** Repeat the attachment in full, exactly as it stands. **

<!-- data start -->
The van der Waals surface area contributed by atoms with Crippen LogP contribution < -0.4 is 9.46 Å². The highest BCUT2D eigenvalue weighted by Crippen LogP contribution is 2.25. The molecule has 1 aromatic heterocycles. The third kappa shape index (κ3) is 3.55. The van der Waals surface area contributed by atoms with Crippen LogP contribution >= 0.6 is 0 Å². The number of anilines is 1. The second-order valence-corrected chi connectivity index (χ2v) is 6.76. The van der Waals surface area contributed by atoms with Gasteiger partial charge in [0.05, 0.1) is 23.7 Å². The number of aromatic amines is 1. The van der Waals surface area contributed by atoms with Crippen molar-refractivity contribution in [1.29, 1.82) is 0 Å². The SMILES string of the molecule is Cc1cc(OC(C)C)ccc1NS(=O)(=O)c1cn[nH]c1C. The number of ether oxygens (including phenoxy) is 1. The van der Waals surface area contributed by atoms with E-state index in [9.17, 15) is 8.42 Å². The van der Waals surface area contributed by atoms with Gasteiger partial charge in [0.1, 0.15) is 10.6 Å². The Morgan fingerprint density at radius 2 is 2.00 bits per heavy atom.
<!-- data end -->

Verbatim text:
The van der Waals surface area contributed by atoms with Crippen LogP contribution < -0.4 is 9.46 Å². The highest BCUT2D eigenvalue weighted by Crippen LogP contribution is 2.25. The molecule has 1 aromatic heterocycles. The third kappa shape index (κ3) is 3.55. The van der Waals surface area contributed by atoms with Crippen LogP contribution >= 0.6 is 0 Å². The number of anilines is 1. The second-order valence-corrected chi connectivity index (χ2v) is 6.76. The van der Waals surface area contributed by atoms with Gasteiger partial charge in [0.05, 0.1) is 23.7 Å². The number of aromatic amines is 1. The van der Waals surface area contributed by atoms with Crippen molar-refractivity contribution in [1.29, 1.82) is 0 Å². The SMILES string of the molecule is Cc1cc(OC(C)C)ccc1NS(=O)(=O)c1cn[nH]c1C. The number of ether oxygens (including phenoxy) is 1. The van der Waals surface area contributed by atoms with E-state index in [9.17, 15) is 8.42 Å². The van der Waals surface area contributed by atoms with Gasteiger partial charge in [0.1, 0.15) is 10.6 Å². The Morgan fingerprint density at radius 2 is 2.00 bits per heavy atom.